Here we will look at some of these healthcare investments that had been made in Vietnam, how Singapore had shared its knowledge and some of the opportunities available for healthcare professionals in Singapore.
1. Han Phuc International Hospital and Clinic
Han Phuc International HospitalAs mentioned above, Han Phuc International Hospital was established in 2011 with the aspiration of becoming the first “Singapore standard” hospital in Vietnam. Han Phuc International Hospital was targeted at women and children and it specialises in obstetrics, gynaecology, paediatrics and neonatology.
The hospital was set up by Mr Nguyen Van Minh who recognised that access to competent medical services overseas was something that only the privileged could afford. Mr Minh and his family had been to Singapore annually for more than a decade for their annual health check-ups and medical treatment.
Han Phuc & Thomson Medical CentreHan Phuc International Hospital was set-up with consultation from Thomson Medical Centre, a private hospital in Singapore. Thomson Medical Centre had worked with Han Phuc to co-develop operational procedures and policies for the nurses and non-medical departments. This collaboration ensured that Han Phuc could continue to retain the benefits of local standard practices while inheriting Singapore’s operational standard and system.
Han Phuc & Singapore’s medical consultantsAside from Thomson Medical Centre, medical consultants from Singapore’s hospitals and medical centres had also collaborated with Han Phuc and shared their expertise. For example, Dr Tay Eng Hseon, former chairperson of KK Women’s and Children’s Hospital medical advisory board in Singapore, had served as the Chairman of the medical advisory board of Han Phuc.
Managing of critical departments at Han Phuc by Singaporean directorsDuring the initial operational stages of Han Phuc, Singaporean directors – with concrete experience in Singapore healthcare system – had assisted to manage the critical departments of the hospital.
Although most of these professionals had since left, there were some Singaporeans who continued to stay and contribute to Han Phuc. This includes Dr Tay’s sister, Ms Tay Huan Huan who served as the director of the specialist clinical centres at Han Phuc.
Hanh Phuc plans to build a network of specialised medical facilities for women and children across Vietnam and these facilities would continue to be benchmarked against Singapore’s standards. There are opportunities for Singaporeans’ healthcare professionals to work with these medical facilities and share their knowledge, where relevant.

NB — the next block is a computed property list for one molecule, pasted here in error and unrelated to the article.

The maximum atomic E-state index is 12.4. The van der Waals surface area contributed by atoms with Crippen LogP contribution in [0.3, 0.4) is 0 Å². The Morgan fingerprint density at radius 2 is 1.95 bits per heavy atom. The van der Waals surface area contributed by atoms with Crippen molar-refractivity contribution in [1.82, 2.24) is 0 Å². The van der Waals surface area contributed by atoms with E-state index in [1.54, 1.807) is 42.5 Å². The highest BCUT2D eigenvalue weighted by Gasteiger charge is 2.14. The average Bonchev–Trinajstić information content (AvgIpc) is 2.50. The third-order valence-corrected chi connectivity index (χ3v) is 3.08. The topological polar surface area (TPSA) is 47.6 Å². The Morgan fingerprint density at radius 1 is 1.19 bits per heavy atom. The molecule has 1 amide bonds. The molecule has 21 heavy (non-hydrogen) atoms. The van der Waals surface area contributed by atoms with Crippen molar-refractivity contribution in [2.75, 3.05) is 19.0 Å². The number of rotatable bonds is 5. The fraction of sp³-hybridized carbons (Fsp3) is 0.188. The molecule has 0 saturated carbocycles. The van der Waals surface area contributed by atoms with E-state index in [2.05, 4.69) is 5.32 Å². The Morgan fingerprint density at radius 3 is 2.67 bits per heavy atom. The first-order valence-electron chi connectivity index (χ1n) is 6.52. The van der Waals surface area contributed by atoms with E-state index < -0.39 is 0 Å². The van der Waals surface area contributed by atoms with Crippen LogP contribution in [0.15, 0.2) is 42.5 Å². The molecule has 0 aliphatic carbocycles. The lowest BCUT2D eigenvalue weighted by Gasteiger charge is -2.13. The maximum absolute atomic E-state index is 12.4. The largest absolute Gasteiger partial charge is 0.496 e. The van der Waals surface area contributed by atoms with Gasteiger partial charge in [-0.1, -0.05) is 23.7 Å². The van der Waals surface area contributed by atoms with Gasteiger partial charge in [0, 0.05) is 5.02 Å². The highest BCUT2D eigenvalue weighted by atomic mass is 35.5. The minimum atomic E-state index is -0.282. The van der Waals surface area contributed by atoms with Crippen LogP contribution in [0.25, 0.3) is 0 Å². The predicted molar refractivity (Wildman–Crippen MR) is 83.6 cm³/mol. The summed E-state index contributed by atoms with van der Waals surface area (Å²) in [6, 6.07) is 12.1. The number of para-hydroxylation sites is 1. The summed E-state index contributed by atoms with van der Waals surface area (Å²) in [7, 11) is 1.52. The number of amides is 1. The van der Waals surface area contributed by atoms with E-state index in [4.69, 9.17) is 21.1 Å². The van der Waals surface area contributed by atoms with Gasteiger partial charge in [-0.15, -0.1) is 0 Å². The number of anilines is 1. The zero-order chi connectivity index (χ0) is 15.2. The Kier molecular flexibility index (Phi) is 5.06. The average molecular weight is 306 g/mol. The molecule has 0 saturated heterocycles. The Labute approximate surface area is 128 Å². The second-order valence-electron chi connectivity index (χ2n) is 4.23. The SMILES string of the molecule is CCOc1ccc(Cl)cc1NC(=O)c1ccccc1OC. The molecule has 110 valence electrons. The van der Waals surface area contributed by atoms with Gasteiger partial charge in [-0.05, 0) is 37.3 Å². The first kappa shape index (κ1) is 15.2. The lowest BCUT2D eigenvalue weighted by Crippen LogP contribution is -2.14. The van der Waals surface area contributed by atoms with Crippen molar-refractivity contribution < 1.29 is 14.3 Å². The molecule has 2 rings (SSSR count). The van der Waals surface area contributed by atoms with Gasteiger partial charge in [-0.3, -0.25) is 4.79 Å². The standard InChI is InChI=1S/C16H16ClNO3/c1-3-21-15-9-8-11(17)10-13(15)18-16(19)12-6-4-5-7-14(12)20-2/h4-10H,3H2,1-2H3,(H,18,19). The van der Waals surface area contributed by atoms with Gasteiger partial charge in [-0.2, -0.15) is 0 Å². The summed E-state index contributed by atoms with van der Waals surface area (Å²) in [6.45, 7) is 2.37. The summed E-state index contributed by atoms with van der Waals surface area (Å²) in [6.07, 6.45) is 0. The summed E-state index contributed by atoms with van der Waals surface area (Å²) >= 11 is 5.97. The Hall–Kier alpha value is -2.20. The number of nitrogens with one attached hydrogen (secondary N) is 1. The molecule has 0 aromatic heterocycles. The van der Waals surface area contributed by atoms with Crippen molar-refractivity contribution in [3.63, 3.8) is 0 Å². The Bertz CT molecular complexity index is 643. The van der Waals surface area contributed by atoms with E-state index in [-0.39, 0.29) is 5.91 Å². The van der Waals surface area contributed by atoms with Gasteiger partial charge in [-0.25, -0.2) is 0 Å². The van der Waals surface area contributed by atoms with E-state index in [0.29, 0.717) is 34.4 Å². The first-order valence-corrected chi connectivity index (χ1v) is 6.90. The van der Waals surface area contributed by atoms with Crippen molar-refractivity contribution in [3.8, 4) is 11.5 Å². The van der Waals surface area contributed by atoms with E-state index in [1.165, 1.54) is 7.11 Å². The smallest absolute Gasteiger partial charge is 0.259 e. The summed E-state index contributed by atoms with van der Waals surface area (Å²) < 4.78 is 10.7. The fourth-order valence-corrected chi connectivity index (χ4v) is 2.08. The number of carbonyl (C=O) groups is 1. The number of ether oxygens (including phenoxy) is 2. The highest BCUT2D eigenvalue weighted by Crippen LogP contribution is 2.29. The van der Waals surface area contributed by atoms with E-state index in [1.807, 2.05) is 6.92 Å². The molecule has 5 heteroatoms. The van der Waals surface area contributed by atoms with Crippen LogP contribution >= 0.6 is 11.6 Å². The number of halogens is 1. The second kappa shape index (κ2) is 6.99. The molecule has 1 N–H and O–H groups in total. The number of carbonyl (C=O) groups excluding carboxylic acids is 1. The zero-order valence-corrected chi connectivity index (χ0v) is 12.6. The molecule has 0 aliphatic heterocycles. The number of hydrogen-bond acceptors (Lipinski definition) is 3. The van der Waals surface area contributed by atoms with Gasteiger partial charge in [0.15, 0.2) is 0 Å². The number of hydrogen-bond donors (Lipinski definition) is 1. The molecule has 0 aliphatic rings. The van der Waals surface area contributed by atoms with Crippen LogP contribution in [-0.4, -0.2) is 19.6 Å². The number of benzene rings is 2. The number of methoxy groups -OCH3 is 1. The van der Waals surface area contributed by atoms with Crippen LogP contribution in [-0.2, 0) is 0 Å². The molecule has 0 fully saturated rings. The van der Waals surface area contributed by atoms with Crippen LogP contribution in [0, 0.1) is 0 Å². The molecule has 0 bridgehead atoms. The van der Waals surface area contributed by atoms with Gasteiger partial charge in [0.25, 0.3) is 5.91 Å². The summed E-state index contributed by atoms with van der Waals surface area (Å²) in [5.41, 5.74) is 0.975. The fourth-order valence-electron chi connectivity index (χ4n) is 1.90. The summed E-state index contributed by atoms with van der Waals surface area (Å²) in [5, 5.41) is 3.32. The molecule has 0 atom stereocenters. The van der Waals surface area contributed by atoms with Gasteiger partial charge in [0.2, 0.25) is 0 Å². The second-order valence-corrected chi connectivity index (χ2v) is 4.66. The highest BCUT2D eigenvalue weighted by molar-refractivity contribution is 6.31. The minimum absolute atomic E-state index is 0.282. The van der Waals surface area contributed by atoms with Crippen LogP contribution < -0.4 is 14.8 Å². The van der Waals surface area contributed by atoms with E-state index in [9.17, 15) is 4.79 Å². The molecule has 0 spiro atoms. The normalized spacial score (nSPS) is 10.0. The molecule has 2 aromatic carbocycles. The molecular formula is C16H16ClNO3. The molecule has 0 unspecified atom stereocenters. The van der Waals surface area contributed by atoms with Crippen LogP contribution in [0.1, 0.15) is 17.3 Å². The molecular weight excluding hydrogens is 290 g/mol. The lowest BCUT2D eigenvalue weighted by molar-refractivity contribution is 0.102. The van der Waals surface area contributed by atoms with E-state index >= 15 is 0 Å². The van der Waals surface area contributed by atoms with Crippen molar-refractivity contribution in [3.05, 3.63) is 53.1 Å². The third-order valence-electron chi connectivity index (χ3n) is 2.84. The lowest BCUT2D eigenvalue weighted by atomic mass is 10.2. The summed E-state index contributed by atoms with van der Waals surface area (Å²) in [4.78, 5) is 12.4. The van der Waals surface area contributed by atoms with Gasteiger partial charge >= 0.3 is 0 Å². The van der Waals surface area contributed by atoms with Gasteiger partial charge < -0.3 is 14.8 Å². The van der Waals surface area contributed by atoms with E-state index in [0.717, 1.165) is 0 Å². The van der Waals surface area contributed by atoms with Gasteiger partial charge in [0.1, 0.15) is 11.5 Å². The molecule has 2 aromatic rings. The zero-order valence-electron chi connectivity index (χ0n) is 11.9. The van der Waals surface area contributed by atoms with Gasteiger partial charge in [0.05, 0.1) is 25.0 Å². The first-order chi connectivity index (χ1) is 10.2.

2. Singapore Medical Group’s (SMG) foray into specialist healthcare in VietnamPM Lee had mentioned that there were some investments by Singaporean companies in Vietnam in areas of healthcare. SMG is one of these companies. On 5 January 2017 SMG signed a deal to invest in Careplus Clinic Vietnam, a healthcare specialist services provider which focuses on health screening, women’s health, pediatrics and diagnostic imaging.
The Careplus Clinic currently has over 50 medical professionals across 11 specialties located in one of the most affluent districts in Vietnam – Tan Binh District in Ho Chi Minh City.
This collaboration would see Singapore Medical Group contributing its expertise in the following areas: For example, SMG would arrange specialist seminars in Ho Chi Minh City on a quarterly basis; It would also leverage on its specialists in Vietnam to inculcate best medical practices with the hope that it would enhance the overall healthcare quality of the region. This is an opportunity for SMG healthcare professionals to contribute its expertise to Vietnam.
3. Singapore’s Hello Health Group bringing healthcare information to VietnamBeyond the areas of healthcare, companies had also invested in the bringing of healthcare information to Vietnam. An example is Hello Health Group, a Singapore-based startup that builds healthcare information portals for the average Southeast Asian. In October 2015, Hello Health Group launched HelloBacsi.com in Vietnam (Bac Si means ‘doctor’ in Vietnamese) which was entirely in the local language and sensitive to local concerns.
This initiative is an example of a Singaporean start-up contributing to Vietnam healthcare consumers, cognizant of the country’s healthcare needs and concerns. MIMS
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